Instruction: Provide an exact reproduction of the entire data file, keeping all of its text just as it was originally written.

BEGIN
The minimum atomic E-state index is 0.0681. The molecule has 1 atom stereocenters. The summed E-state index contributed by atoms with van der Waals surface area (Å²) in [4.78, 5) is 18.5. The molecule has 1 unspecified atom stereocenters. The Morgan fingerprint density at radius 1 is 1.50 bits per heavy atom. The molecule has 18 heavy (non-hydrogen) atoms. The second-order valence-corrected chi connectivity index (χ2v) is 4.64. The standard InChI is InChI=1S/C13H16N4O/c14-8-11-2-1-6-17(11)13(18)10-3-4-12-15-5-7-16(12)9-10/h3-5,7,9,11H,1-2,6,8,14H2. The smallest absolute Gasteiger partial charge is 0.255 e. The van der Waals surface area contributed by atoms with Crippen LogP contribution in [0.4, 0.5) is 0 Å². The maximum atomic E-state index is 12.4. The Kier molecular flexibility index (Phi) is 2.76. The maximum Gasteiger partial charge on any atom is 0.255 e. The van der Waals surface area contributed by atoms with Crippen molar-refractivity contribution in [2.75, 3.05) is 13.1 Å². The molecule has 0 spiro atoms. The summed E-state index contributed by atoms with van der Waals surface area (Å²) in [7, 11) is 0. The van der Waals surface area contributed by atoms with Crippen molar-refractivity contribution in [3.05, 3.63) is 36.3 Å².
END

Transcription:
The minimum atomic E-state index is 0.0681. The molecule has 1 atom stereocenters. The summed E-state index contributed by atoms with van der Waals surface area (Å²) in [4.78, 5) is 18.5. The molecule has 1 unspecified atom stereocenters. The Morgan fingerprint density at radius 1 is 1.50 bits per heavy atom. The molecule has 18 heavy (non-hydrogen) atoms. The second-order valence-corrected chi connectivity index (χ2v) is 4.64. The standard InChI is InChI=1S/C13H16N4O/c14-8-11-2-1-6-17(11)13(18)10-3-4-12-15-5-7-16(12)9-10/h3-5,7,9,11H,1-2,6,8,14H2. The smallest absolute Gasteiger partial charge is 0.255 e. The van der Waals surface area contributed by atoms with Crippen LogP contribution in [0.4, 0.5) is 0 Å². The maximum atomic E-state index is 12.4. The Kier molecular flexibility index (Phi) is 2.76. The maximum Gasteiger partial charge on any atom is 0.255 e. The van der Waals surface area contributed by atoms with Crippen molar-refractivity contribution in [2.75, 3.05) is 13.1 Å². The molecule has 0 spiro atoms. The summed E-state index contributed by atoms with van der Waals surface area (Å²) in [7, 11) is 0. The van der Waals surface area contributed by atoms with Crippen molar-refractivity contribution in [3.05, 3.63) is 36.3 Å².